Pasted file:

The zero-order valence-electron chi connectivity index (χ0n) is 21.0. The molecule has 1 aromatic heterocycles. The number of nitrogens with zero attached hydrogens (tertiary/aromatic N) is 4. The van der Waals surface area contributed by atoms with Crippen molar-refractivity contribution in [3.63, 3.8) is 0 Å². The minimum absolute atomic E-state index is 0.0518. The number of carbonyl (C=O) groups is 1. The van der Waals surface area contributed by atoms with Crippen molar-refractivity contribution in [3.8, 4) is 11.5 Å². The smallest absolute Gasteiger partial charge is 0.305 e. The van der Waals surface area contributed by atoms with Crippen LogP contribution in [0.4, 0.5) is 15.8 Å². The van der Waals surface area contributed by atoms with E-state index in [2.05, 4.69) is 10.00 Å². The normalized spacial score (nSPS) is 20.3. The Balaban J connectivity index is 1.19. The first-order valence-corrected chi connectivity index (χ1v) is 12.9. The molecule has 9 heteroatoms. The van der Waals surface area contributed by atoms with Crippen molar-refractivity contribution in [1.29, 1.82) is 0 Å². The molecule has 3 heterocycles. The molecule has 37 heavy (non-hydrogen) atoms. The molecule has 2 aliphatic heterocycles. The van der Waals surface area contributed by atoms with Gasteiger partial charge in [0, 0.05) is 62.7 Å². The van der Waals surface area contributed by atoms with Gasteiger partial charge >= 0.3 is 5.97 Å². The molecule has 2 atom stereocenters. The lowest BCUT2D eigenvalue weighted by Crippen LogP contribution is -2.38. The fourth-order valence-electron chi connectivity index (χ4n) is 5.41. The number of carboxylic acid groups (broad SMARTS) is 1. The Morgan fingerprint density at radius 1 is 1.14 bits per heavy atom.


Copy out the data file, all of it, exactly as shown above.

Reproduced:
The zero-order valence-electron chi connectivity index (χ0n) is 21.0. The molecule has 1 aromatic heterocycles. The number of nitrogens with zero attached hydrogens (tertiary/aromatic N) is 4. The van der Waals surface area contributed by atoms with Crippen molar-refractivity contribution in [3.63, 3.8) is 0 Å². The minimum absolute atomic E-state index is 0.0518. The number of carbonyl (C=O) groups is 1. The van der Waals surface area contributed by atoms with Crippen molar-refractivity contribution in [3.8, 4) is 11.5 Å². The smallest absolute Gasteiger partial charge is 0.305 e. The van der Waals surface area contributed by atoms with Crippen LogP contribution in [0.4, 0.5) is 15.8 Å². The van der Waals surface area contributed by atoms with E-state index in [2.05, 4.69) is 10.00 Å². The normalized spacial score (nSPS) is 20.3. The Balaban J connectivity index is 1.19. The first-order valence-corrected chi connectivity index (χ1v) is 12.9. The molecule has 9 heteroatoms. The van der Waals surface area contributed by atoms with Crippen molar-refractivity contribution in [1.29, 1.82) is 0 Å². The molecule has 3 heterocycles. The molecule has 37 heavy (non-hydrogen) atoms. The molecule has 2 aliphatic heterocycles. The van der Waals surface area contributed by atoms with Gasteiger partial charge in [0, 0.05) is 62.7 Å². The van der Waals surface area contributed by atoms with Gasteiger partial charge >= 0.3 is 5.97 Å². The molecule has 2 atom stereocenters. The lowest BCUT2D eigenvalue weighted by Crippen LogP contribution is -2.38. The fourth-order valence-electron chi connectivity index (χ4n) is 5.41. The number of carboxylic acid groups (broad SMARTS) is 1. The Morgan fingerprint density at radius 1 is 1.14 bits per heavy atom.